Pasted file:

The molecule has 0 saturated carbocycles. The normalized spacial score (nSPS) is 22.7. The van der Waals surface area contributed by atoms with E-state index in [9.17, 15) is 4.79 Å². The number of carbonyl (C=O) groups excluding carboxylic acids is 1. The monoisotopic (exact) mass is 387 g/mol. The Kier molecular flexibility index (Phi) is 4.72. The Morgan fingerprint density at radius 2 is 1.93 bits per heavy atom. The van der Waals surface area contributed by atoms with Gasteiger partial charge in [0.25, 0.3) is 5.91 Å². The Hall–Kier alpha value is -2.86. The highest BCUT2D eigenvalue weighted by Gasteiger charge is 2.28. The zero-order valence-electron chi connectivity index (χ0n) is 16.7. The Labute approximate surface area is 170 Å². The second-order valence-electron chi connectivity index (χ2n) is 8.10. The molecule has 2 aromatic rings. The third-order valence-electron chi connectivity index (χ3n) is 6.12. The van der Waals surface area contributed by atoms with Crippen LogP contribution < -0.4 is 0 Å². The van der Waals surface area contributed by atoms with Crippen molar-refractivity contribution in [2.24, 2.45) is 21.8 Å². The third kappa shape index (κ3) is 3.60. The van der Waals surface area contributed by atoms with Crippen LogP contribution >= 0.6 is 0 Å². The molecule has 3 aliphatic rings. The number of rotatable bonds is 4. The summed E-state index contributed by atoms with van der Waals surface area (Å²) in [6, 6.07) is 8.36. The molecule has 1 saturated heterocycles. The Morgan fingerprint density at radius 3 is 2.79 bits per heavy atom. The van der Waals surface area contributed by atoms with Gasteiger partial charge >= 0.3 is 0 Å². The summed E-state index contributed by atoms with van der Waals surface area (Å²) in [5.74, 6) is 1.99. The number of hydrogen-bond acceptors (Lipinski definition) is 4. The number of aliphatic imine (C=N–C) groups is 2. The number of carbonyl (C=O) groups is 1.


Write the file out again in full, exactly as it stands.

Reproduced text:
The molecule has 0 saturated carbocycles. The normalized spacial score (nSPS) is 22.7. The van der Waals surface area contributed by atoms with E-state index in [9.17, 15) is 4.79 Å². The number of carbonyl (C=O) groups excluding carboxylic acids is 1. The monoisotopic (exact) mass is 387 g/mol. The Kier molecular flexibility index (Phi) is 4.72. The Morgan fingerprint density at radius 2 is 1.93 bits per heavy atom. The van der Waals surface area contributed by atoms with Gasteiger partial charge in [0.25, 0.3) is 5.91 Å². The Hall–Kier alpha value is -2.86. The highest BCUT2D eigenvalue weighted by Gasteiger charge is 2.28. The zero-order valence-electron chi connectivity index (χ0n) is 16.7. The Labute approximate surface area is 170 Å². The second-order valence-electron chi connectivity index (χ2n) is 8.10. The molecule has 2 aromatic rings. The third-order valence-electron chi connectivity index (χ3n) is 6.12. The van der Waals surface area contributed by atoms with Crippen LogP contribution < -0.4 is 0 Å². The van der Waals surface area contributed by atoms with Crippen molar-refractivity contribution in [2.24, 2.45) is 21.8 Å². The third kappa shape index (κ3) is 3.60. The van der Waals surface area contributed by atoms with Crippen LogP contribution >= 0.6 is 0 Å². The molecule has 3 aliphatic rings. The number of rotatable bonds is 4. The summed E-state index contributed by atoms with van der Waals surface area (Å²) in [6, 6.07) is 8.36. The molecule has 1 saturated heterocycles. The Morgan fingerprint density at radius 3 is 2.79 bits per heavy atom. The van der Waals surface area contributed by atoms with Gasteiger partial charge >= 0.3 is 0 Å². The summed E-state index contributed by atoms with van der Waals surface area (Å²) in [5.74, 6) is 1.99. The number of hydrogen-bond acceptors (Lipinski definition) is 4. The number of aliphatic imine (C=N–C) groups is 2. The number of carbonyl (C=O) groups is 1.